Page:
Niche Marketing : A Mini Tutorial on Starting a Business

 


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The role of marketing in business may surprise you. Many books and seminars on marketing begin on how to develop the Marketing Plan. I believe this to be a mistake.

You shouldn't begin thinking how you are going to market something until you first determine if you have something to market. You also need to have the ability to develop and service your product; will it work the way you say it will work; are there no adverse legal ramifications? Finally, can you sell of offer it for a profit?

Finding your Niche Market

To begin, you need to find a product that people need. Think back in your life. Was there any problem that you felt was not resolved completely? Was a solution presented to you that could have been more complete? Still no ideas?

Then seriously contemplate and record the following:

  1. What kind of things are you interested in? Tennis, Books, Music. . . . .
  2. Do these interest border on Passion? Football, Writing, Collecting. . . . .
  3. Where is your Knowledge base? Is there any subject or topic that you know a lot about?
  4. Are you the person people come to for answers - asking your advice or opinion?

Answer the above questions. Consider each point carefully; don't be afraid to consult with friends, family and colleagues. And be completely honest. When you pursue a business that you are passionate about, something you really like to do, your chances of success in business increases dramatically.

Finding the Hurt

The product or service you wish to develop should be related to something you are interested in. By promoting your interests, it will feel less like work, and more like fun. After all, wouldn't you rather “work" at what is fun?

Many people make the mistake of developing a product first, then trying to find a market. That is backwards. You must first find the demand, and then fill it. This will guarantee the success of your product, as people are already looking for what you are about to develop. By filling this need, you can actively focus your energies on marketing to the audiences that will provide the highest sales profit.

I. Finding the Right Markets:

Examine your list. You now must research and find markets that relate to your list of interests. Brainstorm a list of general, potential markets for each of your interests. Do not be concerned if your markets seem too broad or general. Utilize friends, family and the Internet – searching keywords related to your interests.

II. Research the Competition:

Now that you have your list of specific markets, it's time to examine the competition -both online and off. Research businesses that cater to the specific markets on your list.

For Example: Artists might be segmented into oil painters, watercolor artists, sculptors, advertising. Examine how existing businesses cater to these markets. What approach do they take to the ceramic artist? Are they offering fr*e advice, selling it, providing products?

Finally, take a look at how well these businesses are marketing themselves to the market segment. How organized and professional looking are their sites?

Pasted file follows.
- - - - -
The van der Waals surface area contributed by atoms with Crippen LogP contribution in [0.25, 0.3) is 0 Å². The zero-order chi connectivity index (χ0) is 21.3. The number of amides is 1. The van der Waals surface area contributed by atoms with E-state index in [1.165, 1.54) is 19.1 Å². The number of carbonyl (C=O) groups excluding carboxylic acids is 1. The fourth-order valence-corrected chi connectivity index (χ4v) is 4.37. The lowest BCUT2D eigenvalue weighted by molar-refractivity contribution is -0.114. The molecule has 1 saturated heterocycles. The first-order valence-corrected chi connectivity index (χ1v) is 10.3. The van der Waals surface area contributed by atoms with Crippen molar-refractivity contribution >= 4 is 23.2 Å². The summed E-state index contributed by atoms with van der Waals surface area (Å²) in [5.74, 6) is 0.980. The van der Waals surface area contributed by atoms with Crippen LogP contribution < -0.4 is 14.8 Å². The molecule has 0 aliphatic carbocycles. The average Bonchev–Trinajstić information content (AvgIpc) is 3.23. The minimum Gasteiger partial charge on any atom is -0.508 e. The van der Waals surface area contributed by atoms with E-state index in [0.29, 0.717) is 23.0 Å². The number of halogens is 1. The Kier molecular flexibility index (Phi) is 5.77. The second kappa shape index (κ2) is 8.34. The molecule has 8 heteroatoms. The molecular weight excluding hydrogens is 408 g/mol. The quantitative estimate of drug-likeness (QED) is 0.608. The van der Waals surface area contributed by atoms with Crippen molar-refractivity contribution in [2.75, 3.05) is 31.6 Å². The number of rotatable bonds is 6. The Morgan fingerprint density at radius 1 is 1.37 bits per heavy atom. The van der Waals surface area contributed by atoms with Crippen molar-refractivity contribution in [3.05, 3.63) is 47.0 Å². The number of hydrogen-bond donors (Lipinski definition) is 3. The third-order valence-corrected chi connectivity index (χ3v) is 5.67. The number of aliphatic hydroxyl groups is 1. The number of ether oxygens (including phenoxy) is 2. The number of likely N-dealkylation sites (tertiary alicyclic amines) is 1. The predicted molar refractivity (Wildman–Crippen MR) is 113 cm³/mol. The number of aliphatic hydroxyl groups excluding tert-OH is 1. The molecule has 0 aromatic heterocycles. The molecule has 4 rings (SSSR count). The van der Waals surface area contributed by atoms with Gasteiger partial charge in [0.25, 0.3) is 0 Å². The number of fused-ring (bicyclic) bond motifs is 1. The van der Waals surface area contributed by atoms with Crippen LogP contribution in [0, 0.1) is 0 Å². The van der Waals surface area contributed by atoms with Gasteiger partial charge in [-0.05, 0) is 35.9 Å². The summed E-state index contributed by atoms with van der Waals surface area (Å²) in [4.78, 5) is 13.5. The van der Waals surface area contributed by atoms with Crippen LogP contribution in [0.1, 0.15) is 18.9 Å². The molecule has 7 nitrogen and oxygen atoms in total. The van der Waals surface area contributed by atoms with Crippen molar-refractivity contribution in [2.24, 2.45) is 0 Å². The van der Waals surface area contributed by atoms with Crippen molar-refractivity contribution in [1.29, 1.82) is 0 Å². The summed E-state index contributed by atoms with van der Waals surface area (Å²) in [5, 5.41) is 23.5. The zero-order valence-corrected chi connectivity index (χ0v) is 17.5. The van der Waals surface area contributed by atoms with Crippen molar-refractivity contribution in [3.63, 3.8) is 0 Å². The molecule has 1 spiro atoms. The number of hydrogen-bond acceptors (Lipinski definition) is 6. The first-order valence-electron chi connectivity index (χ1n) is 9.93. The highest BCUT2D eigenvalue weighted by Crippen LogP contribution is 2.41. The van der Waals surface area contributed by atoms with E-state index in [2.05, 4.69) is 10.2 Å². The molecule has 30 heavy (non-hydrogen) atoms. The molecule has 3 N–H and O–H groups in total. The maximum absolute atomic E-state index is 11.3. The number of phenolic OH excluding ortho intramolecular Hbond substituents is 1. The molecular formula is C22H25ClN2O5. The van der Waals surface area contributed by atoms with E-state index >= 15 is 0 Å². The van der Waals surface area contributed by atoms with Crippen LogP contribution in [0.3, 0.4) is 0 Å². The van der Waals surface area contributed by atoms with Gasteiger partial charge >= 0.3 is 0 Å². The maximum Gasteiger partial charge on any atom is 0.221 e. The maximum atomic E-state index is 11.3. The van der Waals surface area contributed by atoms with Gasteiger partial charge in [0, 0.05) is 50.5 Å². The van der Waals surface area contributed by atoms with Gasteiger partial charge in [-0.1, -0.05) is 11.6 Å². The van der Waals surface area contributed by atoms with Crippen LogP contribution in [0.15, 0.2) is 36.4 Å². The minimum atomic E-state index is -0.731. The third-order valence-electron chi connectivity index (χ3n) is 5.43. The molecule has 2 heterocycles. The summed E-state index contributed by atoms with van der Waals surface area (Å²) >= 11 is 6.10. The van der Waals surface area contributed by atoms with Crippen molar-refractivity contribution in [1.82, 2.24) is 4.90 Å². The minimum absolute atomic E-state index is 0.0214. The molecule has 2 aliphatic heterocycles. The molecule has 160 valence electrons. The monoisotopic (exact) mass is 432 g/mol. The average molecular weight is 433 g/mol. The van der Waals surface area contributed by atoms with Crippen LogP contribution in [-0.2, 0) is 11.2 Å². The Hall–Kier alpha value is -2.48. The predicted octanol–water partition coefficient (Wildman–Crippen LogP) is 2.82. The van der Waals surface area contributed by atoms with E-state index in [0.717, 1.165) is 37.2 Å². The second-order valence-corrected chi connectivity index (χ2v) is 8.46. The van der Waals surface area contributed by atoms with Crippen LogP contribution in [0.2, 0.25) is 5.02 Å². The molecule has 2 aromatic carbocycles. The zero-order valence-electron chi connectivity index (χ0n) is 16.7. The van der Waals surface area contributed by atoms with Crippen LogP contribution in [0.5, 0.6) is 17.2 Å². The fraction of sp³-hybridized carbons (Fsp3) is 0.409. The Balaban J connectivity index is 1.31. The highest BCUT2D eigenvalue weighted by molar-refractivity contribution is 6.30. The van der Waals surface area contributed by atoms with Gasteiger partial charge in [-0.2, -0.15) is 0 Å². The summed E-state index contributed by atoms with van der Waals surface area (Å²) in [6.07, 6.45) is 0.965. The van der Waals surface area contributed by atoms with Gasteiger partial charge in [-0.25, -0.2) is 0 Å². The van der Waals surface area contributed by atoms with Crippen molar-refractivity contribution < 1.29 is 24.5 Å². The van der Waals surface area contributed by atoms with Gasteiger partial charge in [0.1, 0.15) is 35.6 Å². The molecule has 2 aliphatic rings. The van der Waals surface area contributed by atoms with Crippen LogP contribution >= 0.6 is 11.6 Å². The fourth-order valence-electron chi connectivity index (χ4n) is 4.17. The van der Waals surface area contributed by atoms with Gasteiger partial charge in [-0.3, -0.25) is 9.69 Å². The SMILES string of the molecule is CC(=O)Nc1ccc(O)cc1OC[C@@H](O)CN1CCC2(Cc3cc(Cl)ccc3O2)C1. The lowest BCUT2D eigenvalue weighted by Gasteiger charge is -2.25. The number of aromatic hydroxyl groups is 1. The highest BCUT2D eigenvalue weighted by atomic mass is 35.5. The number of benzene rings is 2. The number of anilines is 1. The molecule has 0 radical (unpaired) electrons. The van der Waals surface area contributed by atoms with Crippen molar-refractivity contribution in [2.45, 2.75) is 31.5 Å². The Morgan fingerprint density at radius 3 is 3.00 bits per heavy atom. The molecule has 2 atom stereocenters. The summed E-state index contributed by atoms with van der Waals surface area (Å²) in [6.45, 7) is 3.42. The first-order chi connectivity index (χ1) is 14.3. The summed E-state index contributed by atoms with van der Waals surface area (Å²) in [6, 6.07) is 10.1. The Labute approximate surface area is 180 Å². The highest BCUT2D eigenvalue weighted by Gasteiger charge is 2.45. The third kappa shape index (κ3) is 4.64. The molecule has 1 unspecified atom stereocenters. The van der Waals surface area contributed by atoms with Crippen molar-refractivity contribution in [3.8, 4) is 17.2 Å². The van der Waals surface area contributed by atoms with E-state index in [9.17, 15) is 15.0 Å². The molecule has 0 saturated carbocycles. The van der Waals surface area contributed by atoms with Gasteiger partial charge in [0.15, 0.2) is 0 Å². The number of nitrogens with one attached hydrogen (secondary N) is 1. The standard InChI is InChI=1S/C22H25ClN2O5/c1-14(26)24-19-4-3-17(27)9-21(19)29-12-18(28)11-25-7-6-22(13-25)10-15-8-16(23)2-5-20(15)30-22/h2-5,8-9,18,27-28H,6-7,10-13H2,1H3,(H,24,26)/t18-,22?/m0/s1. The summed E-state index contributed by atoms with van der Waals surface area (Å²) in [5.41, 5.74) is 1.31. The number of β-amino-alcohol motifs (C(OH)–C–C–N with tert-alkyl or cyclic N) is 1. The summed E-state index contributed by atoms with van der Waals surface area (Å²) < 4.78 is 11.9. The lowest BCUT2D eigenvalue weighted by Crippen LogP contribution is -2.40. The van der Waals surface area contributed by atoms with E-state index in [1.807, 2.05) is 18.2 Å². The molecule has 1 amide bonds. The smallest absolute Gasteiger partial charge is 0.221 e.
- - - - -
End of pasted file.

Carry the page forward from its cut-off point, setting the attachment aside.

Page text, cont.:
Two great tools to compare companies is Alexa and Marketleap . Alexa is comparatively accurate, and can give you details for a site including:

  • Traffic Ranking
  • Related Links
  • Link Saturation
  • Contact Information
  • Site, User Reviews

While most of the information is accurate, it can be abused. I have found several Reviews coming from competitors with less than flattering remarks. The comments were unfounded and only used to try and reduce the credibility of the actual site. I also found Contact Information slow to be updated. On the whole it is a great tool and worth utilizing.

Marketleap will help you compare sites showing Link Popularity, Search Engine Saturation and Keyword Verification.

Their Link popularity check is one of the best ways to quantifiably and independently measure a website's online awareness and overall visibility. Simply put, link popularity refers to the total number of links or “votes" that a search engine has found for that website.

Search Engine Saturation simply refers to the number of pages a given search engine has in its index for a website domain. Not all search engines report this information but enough of them do to create some meaningful benchmarks for search engine marketing campaigns.

The Keyword Verification Tool checks to see if a site is in the top three pages of a search engine result for a specific keyword.

III. Meet the Market Demand:

Now it's time to find the greatest need. There are several ways to research this:

1. Research Keywords

To narrow down your niche market utilize tools such as:

  • WordTracker
  • Overture Term Suggestion - gives a list of related searches and how many times those terms were searched in Overture during the previous month.

Search for terms that are frequently searched for by your target market - but are not being used effectively by your competition. This competitive analysis will expose untapped needs and help you avoid marketing to heavily saturated markets.